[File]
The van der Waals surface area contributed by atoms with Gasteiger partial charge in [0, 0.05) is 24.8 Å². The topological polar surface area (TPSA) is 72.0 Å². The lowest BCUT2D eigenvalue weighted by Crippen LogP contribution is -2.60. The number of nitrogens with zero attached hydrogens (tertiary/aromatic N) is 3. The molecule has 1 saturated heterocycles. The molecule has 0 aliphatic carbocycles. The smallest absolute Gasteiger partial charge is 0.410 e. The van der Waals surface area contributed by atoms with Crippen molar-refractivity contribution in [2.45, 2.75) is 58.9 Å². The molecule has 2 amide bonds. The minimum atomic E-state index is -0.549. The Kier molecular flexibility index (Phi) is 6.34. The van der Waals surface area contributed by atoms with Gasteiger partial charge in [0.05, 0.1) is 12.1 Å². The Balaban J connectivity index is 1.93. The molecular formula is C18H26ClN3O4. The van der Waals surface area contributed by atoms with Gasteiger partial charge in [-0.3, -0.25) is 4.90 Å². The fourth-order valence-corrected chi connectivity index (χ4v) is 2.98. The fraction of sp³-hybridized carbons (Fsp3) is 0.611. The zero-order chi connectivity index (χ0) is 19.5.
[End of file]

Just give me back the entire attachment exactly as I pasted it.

The van der Waals surface area contributed by atoms with Gasteiger partial charge in [0, 0.05) is 24.8 Å². The topological polar surface area (TPSA) is 72.0 Å². The lowest BCUT2D eigenvalue weighted by Crippen LogP contribution is -2.60. The number of nitrogens with zero attached hydrogens (tertiary/aromatic N) is 3. The molecule has 1 saturated heterocycles. The molecule has 0 aliphatic carbocycles. The smallest absolute Gasteiger partial charge is 0.410 e. The van der Waals surface area contributed by atoms with Crippen molar-refractivity contribution in [2.45, 2.75) is 58.9 Å². The molecule has 2 amide bonds. The minimum atomic E-state index is -0.549. The Kier molecular flexibility index (Phi) is 6.34. The van der Waals surface area contributed by atoms with Gasteiger partial charge in [0.05, 0.1) is 12.1 Å². The Balaban J connectivity index is 1.93. The molecular formula is C18H26ClN3O4. The van der Waals surface area contributed by atoms with Gasteiger partial charge in [-0.3, -0.25) is 4.90 Å². The fourth-order valence-corrected chi connectivity index (χ4v) is 2.98. The fraction of sp³-hybridized carbons (Fsp3) is 0.611. The zero-order chi connectivity index (χ0) is 19.5.